Sometime in my career, my attitude slowly shifted away from living to work into working to live. This was subtle and went back and forth for awhile. Eventually this means to an end solidified and has become a mostly unconscious mode of thinking. I understand that I am fortunate to be able to physically live this philosophy.
Society today is centered around the culture of work. Productivity is the ideal by which individuals are judged. Certainly productivity is a key componant of commercial success and brings benefit to society at large. However, when productivity becomes the sole focus of life, individuals end up functioning like automatons. To only produce and consume without leisure leads to mental dullness.
When all one does is fall in lockstep with the work, eat, sleep only cycle, life passes us by. As self-help guru Stephen Covey asked, “How many people on their deathbeds wish they’d spent more time at the office?” Indeed, our lives are more fulfilling and happy when we place ourselves higher on our “to do” lists. That is to discover our own optimal work/life balance.
To be clear, laziness, rest, and leisure are not the same things. I could choose to laze around all day scrolling through social media; or work in the yard for hours on end, then pause for some necessary physical rest. To me, leisure is akin to contemplation which can at times also be active. Many people choose to travel during their leisure time. Others may refresh themselves by playing tennis or some other sport. Some folks engage in meditation and study. Some do a combination of these and more. Leisure enables us to more fully live life.
“It is in his pleasure that a man really lives; it is from his leisure that he constructs the true fabric of self.”–20th century American essayist, Agnes Repplier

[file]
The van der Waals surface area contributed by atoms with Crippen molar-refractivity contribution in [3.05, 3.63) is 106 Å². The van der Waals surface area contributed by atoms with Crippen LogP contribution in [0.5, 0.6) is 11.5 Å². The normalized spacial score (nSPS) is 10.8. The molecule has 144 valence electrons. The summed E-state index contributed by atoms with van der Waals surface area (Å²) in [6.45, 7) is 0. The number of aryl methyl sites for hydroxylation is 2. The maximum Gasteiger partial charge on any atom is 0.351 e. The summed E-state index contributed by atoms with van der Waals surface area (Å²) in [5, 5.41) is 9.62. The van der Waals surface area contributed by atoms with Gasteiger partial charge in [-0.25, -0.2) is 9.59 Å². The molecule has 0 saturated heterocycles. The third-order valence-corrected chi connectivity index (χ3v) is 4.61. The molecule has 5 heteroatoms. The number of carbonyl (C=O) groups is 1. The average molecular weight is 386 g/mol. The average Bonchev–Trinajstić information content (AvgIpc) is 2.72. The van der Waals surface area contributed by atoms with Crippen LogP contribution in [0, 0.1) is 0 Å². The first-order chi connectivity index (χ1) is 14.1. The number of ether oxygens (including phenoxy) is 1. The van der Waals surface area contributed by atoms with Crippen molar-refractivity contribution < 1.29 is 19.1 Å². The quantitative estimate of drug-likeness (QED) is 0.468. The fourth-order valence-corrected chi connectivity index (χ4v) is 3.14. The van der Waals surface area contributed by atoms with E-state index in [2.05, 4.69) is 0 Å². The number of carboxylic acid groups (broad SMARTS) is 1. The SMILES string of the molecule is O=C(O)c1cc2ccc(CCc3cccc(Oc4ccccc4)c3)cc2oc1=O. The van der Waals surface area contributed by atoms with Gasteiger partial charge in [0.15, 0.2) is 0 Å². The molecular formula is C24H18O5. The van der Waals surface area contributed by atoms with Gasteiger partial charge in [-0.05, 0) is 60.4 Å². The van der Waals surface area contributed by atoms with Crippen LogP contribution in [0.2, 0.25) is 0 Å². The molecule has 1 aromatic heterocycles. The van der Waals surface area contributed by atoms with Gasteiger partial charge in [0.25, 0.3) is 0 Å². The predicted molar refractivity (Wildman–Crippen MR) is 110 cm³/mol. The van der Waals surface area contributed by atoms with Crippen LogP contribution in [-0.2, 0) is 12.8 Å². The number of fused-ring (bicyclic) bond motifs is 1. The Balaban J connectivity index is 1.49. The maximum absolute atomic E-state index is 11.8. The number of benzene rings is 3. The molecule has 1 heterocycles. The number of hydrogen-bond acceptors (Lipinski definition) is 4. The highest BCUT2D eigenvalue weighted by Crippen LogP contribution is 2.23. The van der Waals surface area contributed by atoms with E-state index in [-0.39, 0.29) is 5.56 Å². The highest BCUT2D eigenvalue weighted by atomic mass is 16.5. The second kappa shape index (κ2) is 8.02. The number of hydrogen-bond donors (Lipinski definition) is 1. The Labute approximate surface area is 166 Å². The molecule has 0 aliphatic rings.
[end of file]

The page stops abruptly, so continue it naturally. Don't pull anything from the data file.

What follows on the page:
Many people fail to grasp the meaning and importance of leisure and the role it plays in each of our lives. First, it is wise to know when one is in need of truly refreshing leisure. Perhaps one is caught up in the rigamarole of daily obligations and tasks. We feel at wits end. The need for a time out is urgent.
One could stop and just collapse out of exhaustion or one can actively choose to seek out quietude. To seek out quietude is a vital aspect of self-mastery. To engage in leisure is a sure way to refresh and fuel one’s life. To fail to do so ensures that we will become overwhelmed and risk becoming cynical about living. Awareness during leisure helps keep us from falling prey to other people’s toxic influence and destructive thinking.
When we are fully engaged in leisure activity or contemplation, our anxieties are calmed and we feel more in tune with nature. As we fully engage ourselves in leisure, we discover our true selves.
Most of us fill our schedules to the brim with obligations and work; we engage in leisure only when the work, eat, sleep cycle leaves us a few hours to be ourselves. Multitudes of books and essays have been written on the subject of “success”. They promise freedom, luxury, money, and leisure, but do not go beyond superficial descriptions of leisure. Society programs us for hardship and struggle. We end up feeling adrift and unsatisfied when we have “too much” free time on our hands. We forget that it is impossible to live a full, rich life without engaging in activities that bring us joy. To discover how to spend work and free time well, could be one way to live a happier life.
One of my uncles liked to say that leisure is not the same as free time and it should not be classified as a noun. Leisure should be defined as a verb. Although this grammar is sketchy, I believe he was on the right track.
The Blue Jay of Happiness quotes Ancient Roman architect and engineer, Marcus Vitruvius Pollio. “I am moreover inclined to be concise when I reflect on the constant occupation of the citizens in public and private affairs, so that in their few leisure moments they may read and understand as much as possible.”